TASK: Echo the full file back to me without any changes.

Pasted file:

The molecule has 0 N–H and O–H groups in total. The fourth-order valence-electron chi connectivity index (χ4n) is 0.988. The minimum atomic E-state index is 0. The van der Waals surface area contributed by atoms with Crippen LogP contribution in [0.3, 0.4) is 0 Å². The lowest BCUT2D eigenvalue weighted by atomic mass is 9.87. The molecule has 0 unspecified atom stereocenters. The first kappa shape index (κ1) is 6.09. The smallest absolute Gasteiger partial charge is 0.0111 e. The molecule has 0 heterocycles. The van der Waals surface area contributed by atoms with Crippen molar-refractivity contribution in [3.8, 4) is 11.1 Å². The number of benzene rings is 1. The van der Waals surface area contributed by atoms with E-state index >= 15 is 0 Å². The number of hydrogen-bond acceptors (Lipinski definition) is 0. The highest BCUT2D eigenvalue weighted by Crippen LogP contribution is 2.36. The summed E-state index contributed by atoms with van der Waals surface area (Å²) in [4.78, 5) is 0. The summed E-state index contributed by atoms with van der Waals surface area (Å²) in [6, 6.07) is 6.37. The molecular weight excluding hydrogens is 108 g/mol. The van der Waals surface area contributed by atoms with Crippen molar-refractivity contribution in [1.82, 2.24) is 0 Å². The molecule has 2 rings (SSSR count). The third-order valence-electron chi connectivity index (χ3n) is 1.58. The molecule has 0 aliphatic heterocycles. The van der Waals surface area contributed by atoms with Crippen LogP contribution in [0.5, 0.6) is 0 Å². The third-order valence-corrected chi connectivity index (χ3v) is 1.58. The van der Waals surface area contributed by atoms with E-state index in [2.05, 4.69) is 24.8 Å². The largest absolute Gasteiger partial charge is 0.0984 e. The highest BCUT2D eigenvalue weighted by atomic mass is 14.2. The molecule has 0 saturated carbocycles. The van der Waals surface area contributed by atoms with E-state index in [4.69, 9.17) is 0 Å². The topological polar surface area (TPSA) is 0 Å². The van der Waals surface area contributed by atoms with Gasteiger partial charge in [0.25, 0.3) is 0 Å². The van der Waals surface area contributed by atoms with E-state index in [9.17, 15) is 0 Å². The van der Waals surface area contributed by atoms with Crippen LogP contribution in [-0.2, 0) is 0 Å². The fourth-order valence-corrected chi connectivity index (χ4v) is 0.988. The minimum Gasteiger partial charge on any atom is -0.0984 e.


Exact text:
The molecule has 0 N–H and O–H groups in total. The fourth-order valence-electron chi connectivity index (χ4n) is 0.988. The minimum atomic E-state index is 0. The van der Waals surface area contributed by atoms with Crippen LogP contribution in [0.3, 0.4) is 0 Å². The lowest BCUT2D eigenvalue weighted by atomic mass is 9.87. The molecule has 0 unspecified atom stereocenters. The first kappa shape index (κ1) is 6.09. The smallest absolute Gasteiger partial charge is 0.0111 e. The molecule has 0 heterocycles. The van der Waals surface area contributed by atoms with Crippen molar-refractivity contribution in [3.8, 4) is 11.1 Å². The number of benzene rings is 1. The van der Waals surface area contributed by atoms with E-state index >= 15 is 0 Å². The number of hydrogen-bond acceptors (Lipinski definition) is 0. The highest BCUT2D eigenvalue weighted by Crippen LogP contribution is 2.36. The summed E-state index contributed by atoms with van der Waals surface area (Å²) in [4.78, 5) is 0. The summed E-state index contributed by atoms with van der Waals surface area (Å²) in [6, 6.07) is 6.37. The molecular weight excluding hydrogens is 108 g/mol. The van der Waals surface area contributed by atoms with Crippen molar-refractivity contribution in [1.82, 2.24) is 0 Å². The molecule has 2 rings (SSSR count). The third-order valence-electron chi connectivity index (χ3n) is 1.58. The molecule has 0 aliphatic heterocycles. The van der Waals surface area contributed by atoms with Crippen LogP contribution in [0.5, 0.6) is 0 Å². The third-order valence-corrected chi connectivity index (χ3v) is 1.58. The van der Waals surface area contributed by atoms with E-state index in [2.05, 4.69) is 24.8 Å². The largest absolute Gasteiger partial charge is 0.0984 e. The highest BCUT2D eigenvalue weighted by atomic mass is 14.2. The molecule has 0 saturated carbocycles. The van der Waals surface area contributed by atoms with E-state index in [4.69, 9.17) is 0 Å². The topological polar surface area (TPSA) is 0 Å². The van der Waals surface area contributed by atoms with Gasteiger partial charge in [0.25, 0.3) is 0 Å². The van der Waals surface area contributed by atoms with E-state index in [9.17, 15) is 0 Å². The van der Waals surface area contributed by atoms with Crippen LogP contribution in [-0.2, 0) is 0 Å². The fourth-order valence-corrected chi connectivity index (χ4v) is 0.988. The minimum Gasteiger partial charge on any atom is -0.0984 e.